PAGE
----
Comparisons to bans on interracial marriage and bans on same-sex marriage are not neat comparisons. Loving was procreation-related. Before Loving, bans on slaves marrying and nonrecognition of interracial relationships in slavery were all procreation-related. Identifiability is no benefit for blacks but was and is a means for targeting blacks for racial oppression.
Historically, it is indisputable that marriage was heterosexual under the common law. The founders knew about same sex marriages, but considered them not to be legal. When such relationships were respected, they were treated as private contracts between consenting adults. Sometimes, however, even with consent, they were disregarded. The marriages overwhelmingly involved women because men could do better economically outside of the marriage structure. The history of bans on sodomy and bans on marriage are distinct. History also indicates oppression of sexual minorities through vagrancy laws.
Marriages alleged benefits and burdens have been inaccurately described. Many address the biological and consequently economic imbalance presumed to exist in the opposite sex couple. In most states, women do not amass an “equal” right during the marriage to marital property. Unlike other western nations, the United States has no system for automatically covering the cost of procreation to couples experiencing it (as opposed to childrearing). It uses marriage. By declining domestic relations cases, federal courts have declined to gain experience in marriage policies and how they operate. Consequently, state judiciaries are an important voices to be heard in the interpretation of marriage.
At a minimum, the Court should require every state to provide some means for security of same-sex relationships. If the Court chooses marriage, states should have the right to determine the incidents of marriage as they always have had. The Court should look to principles of liberty and privacy in its decision.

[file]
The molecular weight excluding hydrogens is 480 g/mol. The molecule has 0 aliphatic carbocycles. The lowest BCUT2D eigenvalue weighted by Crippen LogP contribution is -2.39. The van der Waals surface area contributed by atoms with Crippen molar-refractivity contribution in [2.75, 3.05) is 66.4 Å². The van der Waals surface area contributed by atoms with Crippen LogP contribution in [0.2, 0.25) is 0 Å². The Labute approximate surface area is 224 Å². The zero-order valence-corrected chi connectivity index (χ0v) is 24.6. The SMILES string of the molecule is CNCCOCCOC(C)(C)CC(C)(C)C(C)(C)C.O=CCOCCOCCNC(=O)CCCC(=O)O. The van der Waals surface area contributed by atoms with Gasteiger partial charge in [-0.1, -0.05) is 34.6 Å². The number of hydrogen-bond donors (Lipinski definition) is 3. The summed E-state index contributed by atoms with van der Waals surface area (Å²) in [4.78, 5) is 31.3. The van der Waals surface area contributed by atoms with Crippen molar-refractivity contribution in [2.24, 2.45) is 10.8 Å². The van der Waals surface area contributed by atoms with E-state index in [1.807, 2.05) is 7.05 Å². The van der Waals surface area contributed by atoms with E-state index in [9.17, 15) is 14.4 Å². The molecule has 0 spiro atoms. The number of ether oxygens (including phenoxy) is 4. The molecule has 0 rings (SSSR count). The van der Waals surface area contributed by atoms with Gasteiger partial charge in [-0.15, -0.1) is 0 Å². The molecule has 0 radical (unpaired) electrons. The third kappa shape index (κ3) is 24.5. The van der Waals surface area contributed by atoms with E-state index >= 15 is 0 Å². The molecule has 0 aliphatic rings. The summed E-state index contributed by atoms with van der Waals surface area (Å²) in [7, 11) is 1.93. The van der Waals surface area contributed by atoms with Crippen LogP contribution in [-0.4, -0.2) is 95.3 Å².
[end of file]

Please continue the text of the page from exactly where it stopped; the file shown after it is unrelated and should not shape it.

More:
Given their history, under conflict of law principles, same-sex marriages would not have been honored under the “place of celebration rule.” Thus a decision holding that a state does not have to recognize a right to marry would settle the question of interstate applicability. The same is true if the Court determines states must recognize such a right.
GW Paper Series
GWU Law School Public Law Research Paper No. 2015-32 GWU Legal Studies Research Paper No. 2015-32
Carter, W. Burlette, Brief of Amicus Curiae Professor W. Burlette Carter in Support of Neither Party: Obergefell V. Hodges; Deboer V. Snyder; Tango V. Haslam; Bourke V. Beshear (2015). Carter, W. Burlette, Brief of Amicus Curiae Professor W. Burlette Carter in Support of Neither Party, Obergefell v. Hodges; Deboer v. Snyder; Tanco v. Haslam; Bourke v. Beshear (March 4, 2015).; GWU Law School Public Law Research Paper No. 2015-32; GWU Legal Studies Research Paper No. 2015-32. Available at SSRN: http://ssrn.com/abstract=2660469